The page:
Incompetent, rich people are more likely to get ahead than smart people with no money

Incompetent, rich people are more likely to get ahead than smart people with no money

Individuals with relatively high social class are more overconfident and appear more competent to others. This helps them attain higher-earning jobs.

Joe's PicMost people have had at least one colleague with a sense of privilege who likes to speak first, and that can often drown out other voices in the room. “This behavior may make it difficult for those of lower social classes to successfully interject and navigate the higher ranks within an organization,” Jones Young says.

Jones Young, an assistant professor of organizational behavior at Franklin & Marshall College in Lancaster, Pa., is fascinated by how a person’s socioeconomic background translates to how they are perceived at work. Often times, she says, they are perceived favorably. She is amazed at how some people act like they’re destined for the corner office.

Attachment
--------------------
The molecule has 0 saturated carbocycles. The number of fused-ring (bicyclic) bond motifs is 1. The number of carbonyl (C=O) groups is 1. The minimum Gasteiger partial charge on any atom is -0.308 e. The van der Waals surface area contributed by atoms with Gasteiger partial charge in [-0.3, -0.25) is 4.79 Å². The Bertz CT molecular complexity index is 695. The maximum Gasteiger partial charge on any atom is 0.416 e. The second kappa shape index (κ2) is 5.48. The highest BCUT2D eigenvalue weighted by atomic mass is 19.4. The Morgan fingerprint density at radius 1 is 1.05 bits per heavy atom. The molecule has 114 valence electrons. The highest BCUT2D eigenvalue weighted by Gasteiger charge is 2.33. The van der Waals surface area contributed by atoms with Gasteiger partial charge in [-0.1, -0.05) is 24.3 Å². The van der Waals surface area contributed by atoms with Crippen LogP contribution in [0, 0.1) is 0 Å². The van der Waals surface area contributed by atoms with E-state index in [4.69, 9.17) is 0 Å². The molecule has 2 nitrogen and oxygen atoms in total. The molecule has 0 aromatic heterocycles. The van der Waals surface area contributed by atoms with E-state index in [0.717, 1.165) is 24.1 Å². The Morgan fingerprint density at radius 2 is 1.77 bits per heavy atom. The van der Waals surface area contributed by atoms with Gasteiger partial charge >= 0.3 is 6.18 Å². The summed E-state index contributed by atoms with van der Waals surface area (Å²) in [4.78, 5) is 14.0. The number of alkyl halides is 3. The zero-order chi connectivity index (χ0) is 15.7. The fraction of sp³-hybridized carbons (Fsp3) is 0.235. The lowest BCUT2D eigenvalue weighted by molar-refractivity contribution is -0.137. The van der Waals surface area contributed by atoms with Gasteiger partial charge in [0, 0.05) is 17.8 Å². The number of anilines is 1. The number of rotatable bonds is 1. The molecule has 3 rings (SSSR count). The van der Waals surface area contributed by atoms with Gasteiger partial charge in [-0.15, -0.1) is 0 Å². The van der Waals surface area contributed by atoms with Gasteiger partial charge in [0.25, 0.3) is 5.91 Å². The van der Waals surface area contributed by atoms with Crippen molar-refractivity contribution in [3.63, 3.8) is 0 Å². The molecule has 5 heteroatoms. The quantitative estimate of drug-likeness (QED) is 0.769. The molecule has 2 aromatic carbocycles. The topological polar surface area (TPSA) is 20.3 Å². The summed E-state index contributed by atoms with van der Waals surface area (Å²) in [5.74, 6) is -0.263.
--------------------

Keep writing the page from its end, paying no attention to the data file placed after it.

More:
Others say they’re destined for the highest office in the land. Democratic presidential contender Beto O’Rourke, who attended Columbia University in New York, told the April 2019 issue of Vanity Fair magazine, “Man, I’m just born to be in it, and want to do everything I humanly can for this country at this moment.” (O’Rourke later said he could have chosen his words more judiciously, and clarified that he was referring to his calling to public service.)

Not everyone has the innate ability to eye an opportunity with that kind of confidence or, some might say, entitlement. That ambition and confidence is likely instilled in people at a young age. Jones Young says, in her experience, they often happen to be from privileged backgrounds, and that can create a structural and cultural imbalance in the workplace.

Original article by: Quentin Fottrell, MarketWatch
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